Budget Straits Mean Grant-Success Rate Will Hit All-Time Low, NIH Warns

May 11, 2011

Budget cuts forced by Congress will probably mean that university medical researchers seeking federal funds will have their lowest success rate in history, National Institutes of Health officials told lawmakers on Wednesday.

Only about one in six grant applications to the NIH are expected to be approved, the agency's director, Francis S. Collins, told a Senate appropriations subcommittee. The NIH awarded about 9,300 research grants last year, with an application success rate of about 20 percent, Dr. Collins said.

The chairman of the subcommittee, Sen. Tom Harkin, Democrat of Iowa, said the situation could soon grow even worse, given that the House of Representatives has approved a budget measure to cut health spending by 9 percent in the next fiscal year, which begins in October.

"If that plan were approved, severe reductions to NIH research would be unavoidable," Mr. Harkin said at the hearing, which was held to examine the Obama administration's request for a 2.4-percent increase in the NIH's budget for the 2012 fiscal year.

The NIH, the nation's single largest source of money for academic research, has an annual budget of about $31-billion. Congress, when it agreed last month on a federal budget for the current fiscal year, cut NIH support by 1 percent, or $321.7-million. In inflation-adjusted terms, Dr. Collins said, NIH purchasing power is now no better than it was a decade ago.

Two studies released on Tuesday, on the eve of the hearing, offered economic arguments for greater NIH spending even at a time of overall budget constraints.

One, by United for Medical Research, a coalition of universities and companies, said the NIH produced $68-billion in new economic activity in 2010 alone. The other, by the nonprofit Battelle Memorial Institute, said the government's $3.8-billion expenditure on the Human Genome Project over 13 years, ending in 2003, has so far delivered $796-billion in economic gains.

Appeals to Patriotic Pride

Only three Republicans on the subcommittee addressed the hearing, each offering varying degrees of support for the NIH. The senior Republican, Sen. Richard C. Shelby of Alabama, urged Dr. Collins to press ahead with a strategy to promote "translational research," which helps companies convert scientific discoveries into new drugs and other medical products. Dr. Collins announced plans in February to move ahead with that effort and told the subcommittee he expected details to be ready within a few weeks.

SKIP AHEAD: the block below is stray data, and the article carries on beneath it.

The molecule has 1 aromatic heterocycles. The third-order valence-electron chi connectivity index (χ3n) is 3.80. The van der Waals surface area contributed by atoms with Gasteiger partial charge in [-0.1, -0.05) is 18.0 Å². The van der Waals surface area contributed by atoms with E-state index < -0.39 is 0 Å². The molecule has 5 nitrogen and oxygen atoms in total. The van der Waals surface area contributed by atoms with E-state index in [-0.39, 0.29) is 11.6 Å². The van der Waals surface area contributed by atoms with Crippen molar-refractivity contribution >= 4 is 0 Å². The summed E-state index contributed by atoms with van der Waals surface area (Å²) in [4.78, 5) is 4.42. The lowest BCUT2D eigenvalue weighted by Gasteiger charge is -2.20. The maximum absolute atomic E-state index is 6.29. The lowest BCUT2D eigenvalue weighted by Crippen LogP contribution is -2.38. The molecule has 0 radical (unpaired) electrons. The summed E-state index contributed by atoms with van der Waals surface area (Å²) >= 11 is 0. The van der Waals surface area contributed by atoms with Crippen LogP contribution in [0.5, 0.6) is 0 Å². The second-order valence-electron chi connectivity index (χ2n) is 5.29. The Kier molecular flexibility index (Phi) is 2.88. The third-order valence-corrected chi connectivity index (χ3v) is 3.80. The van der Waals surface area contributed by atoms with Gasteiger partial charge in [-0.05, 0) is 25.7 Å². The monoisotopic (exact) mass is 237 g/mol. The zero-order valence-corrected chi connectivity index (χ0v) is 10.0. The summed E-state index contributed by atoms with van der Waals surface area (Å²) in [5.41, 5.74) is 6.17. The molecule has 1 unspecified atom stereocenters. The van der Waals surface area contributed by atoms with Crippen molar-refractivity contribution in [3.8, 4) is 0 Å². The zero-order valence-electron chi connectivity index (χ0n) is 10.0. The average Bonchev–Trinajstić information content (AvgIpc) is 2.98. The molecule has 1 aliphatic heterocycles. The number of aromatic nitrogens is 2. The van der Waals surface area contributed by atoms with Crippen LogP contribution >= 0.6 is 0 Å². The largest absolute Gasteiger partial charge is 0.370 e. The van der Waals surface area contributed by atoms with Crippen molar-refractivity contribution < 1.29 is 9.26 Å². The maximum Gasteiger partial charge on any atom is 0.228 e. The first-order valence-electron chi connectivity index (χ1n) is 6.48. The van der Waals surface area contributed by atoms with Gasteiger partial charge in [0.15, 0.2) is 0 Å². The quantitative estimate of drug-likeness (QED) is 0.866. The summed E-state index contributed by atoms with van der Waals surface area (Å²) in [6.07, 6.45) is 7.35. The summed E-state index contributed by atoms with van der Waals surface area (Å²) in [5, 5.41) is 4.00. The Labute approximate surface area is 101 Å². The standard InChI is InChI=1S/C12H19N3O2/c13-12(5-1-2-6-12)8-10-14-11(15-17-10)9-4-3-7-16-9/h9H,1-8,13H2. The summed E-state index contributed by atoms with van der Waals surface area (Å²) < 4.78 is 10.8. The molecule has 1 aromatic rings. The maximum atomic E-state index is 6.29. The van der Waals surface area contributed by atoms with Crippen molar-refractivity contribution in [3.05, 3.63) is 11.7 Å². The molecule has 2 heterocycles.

Sen. Jerry Moran, a newly elected Republican from Kansas, said he planned to "support medical research in a big way." And Sen. Mark Steven Kirk of Illinois said he saw a "much brighter future" from government support of medical research than of medical care.

A lack of support for the NIH budget among other members of Congress, however, could cost lives, said William T. Talman, a professor of neurology at the University of Iowa who is president of the Federation of American Societies for Experimental Biology, the nation's largest coalition of biomedical-research associations.

One example "could be a delay by two to three years of a universal flu vaccine, which could save upwards of half a million lives in the U.S. per year," said Dr. Talman, who did not attend the hearing.

In addition to presenting lawmakers with arguments that emphasized saving lives and generating dollars, Dr. Collins offered a nationalistic appeal. He departed from his prepared remarks to the subcommittee to describe work by China to build the world's largest facility for mapping the human genome. The Beijing Genomics Institute, in Shenzhen, will have the ability to produce more high-quality DNA-sequence data than do all U.S. academic facilities combined, said Dr. Collins, who led the Human Genome Project a decade ago.

The Chinese effort, involving 4,000 scientists, is a "good thing," Dr. Collins told the senators. "But it worries me that China is doing this and we have not."

At a time when lawmakers feel themselves under dire budget constraints, an appeal to patriotic pride might help, said James D. Savage, a professor of politics at the University of Virginia who helped persuade Congress to support the Human Genome Project in the 1980s by arguing that the nation would otherwise cede a critical avenue of scientific exploration to European competitors.

A similar tactic, warning of a competitive threat from China and India, helped persuade Congress and the Bush administration in 2006 to embark on a strategy of doubling the budget of the National Science Foundation over the next 10 years, Mr. Savage said. "I think this will work again," he said, "but the increases for the science agencies will still grow within the broader political and budgetary context."